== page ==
Workouts A and B complement each other and allow for optimal back and bicep training. We could have chosen many different exercise combinations, but this one is great precisely because each movement plays a role in the equation. For example, workout A focuses on vertical pulling and includes some direct trapezius work. In contrast, workout B is about horizontal pulling and allows you to train your rear deltoids directly. Together, they allow for complete back training where nothing gets overlooked.

Should you choose to try the above workouts (or borrow the concept), the push-pull legs split will allow you to organize your weekly training more efficiently.

Frequently Asked Questions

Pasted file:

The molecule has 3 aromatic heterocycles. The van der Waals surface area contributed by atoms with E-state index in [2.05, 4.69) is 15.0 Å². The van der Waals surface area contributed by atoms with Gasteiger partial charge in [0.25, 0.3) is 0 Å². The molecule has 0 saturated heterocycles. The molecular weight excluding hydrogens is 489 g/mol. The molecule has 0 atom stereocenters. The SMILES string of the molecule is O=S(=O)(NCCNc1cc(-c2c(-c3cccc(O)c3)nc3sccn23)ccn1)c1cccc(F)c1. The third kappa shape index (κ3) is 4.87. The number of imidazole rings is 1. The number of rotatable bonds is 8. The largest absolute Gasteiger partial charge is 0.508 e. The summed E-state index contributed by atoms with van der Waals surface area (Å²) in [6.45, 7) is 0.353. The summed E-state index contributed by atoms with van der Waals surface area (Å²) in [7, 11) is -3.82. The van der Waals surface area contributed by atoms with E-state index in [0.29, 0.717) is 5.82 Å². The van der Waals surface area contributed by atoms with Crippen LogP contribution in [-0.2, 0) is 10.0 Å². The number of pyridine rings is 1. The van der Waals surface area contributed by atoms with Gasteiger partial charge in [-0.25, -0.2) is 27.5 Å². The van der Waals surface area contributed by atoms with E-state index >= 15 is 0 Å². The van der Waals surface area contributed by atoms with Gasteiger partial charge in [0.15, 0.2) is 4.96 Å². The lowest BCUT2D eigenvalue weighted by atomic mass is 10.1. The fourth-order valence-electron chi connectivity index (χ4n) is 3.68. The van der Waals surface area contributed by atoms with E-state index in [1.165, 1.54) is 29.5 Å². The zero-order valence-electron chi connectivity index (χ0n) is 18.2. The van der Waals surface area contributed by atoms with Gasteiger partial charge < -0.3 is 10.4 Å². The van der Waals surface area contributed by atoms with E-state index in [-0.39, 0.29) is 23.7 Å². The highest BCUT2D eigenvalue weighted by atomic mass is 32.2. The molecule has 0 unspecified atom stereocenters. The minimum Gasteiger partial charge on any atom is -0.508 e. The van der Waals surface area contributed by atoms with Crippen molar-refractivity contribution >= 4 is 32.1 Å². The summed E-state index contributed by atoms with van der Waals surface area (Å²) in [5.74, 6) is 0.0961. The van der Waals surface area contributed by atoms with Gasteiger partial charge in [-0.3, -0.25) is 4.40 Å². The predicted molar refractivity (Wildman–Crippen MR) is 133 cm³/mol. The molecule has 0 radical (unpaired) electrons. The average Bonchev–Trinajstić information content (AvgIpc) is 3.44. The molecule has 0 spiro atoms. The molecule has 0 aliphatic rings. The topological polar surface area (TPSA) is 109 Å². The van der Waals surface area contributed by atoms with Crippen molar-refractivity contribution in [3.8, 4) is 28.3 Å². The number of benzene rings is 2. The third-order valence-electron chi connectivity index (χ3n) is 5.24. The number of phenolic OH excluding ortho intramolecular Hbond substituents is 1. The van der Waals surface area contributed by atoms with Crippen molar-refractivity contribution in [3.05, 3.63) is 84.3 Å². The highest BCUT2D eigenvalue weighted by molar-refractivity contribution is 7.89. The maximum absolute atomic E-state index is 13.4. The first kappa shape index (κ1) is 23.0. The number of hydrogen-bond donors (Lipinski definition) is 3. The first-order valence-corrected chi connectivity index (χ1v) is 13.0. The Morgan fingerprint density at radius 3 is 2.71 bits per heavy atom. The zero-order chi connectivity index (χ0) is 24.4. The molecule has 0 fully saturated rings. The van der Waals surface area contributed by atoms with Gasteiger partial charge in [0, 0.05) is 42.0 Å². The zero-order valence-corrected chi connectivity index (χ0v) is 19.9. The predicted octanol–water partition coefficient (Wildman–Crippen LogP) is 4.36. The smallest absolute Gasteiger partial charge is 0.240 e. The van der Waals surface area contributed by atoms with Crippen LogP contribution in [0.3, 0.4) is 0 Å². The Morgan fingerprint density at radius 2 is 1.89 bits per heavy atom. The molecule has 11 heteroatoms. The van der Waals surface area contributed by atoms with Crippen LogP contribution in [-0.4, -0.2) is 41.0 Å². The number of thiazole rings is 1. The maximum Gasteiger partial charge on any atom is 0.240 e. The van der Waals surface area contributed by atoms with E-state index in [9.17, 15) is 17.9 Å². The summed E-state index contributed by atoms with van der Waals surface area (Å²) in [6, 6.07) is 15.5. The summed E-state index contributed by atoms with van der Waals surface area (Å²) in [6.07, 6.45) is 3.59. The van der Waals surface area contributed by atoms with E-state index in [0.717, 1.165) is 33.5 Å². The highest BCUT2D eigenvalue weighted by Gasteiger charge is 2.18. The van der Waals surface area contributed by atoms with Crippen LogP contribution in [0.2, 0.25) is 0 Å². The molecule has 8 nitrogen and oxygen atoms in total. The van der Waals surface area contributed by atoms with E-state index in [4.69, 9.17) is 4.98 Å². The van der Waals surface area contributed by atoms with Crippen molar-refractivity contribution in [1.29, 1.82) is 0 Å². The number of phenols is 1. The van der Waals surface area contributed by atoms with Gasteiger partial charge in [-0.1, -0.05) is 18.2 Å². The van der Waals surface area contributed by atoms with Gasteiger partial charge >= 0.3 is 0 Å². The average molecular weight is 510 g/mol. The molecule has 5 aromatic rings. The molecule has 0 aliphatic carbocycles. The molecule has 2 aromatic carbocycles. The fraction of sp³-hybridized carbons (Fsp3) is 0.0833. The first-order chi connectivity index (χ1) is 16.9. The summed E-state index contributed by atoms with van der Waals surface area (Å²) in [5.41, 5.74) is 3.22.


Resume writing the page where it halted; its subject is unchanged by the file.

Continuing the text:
How often should I train my back and biceps?

Research suggests that training volume is what matters most for muscle growth (7). Still, we recommend a frequency of twice per week because it allows you to spread your weekly training better and takes advantage of the transient muscle protein spikes that occur after each workout (8).

Can I use a partial range of motion on some sets?

Some people suggest that using a partial range of motion can be beneficial for causing metabolic stress, which can lead to more growth. There could be some truth there, but we advocate a full range of motion for back and biceps training, especially for beginners and intermediate-level trainees.

Help! I can’t feel my back working while I pull or row. What should I do?

Many trainees struggle to establish a good mind-muscle connection with the back. One effective tactic is to think of your hands as mere hooks for the weight. Instead, focus on pulling through your elbows. This suggestion should hopefully help you engage your back better.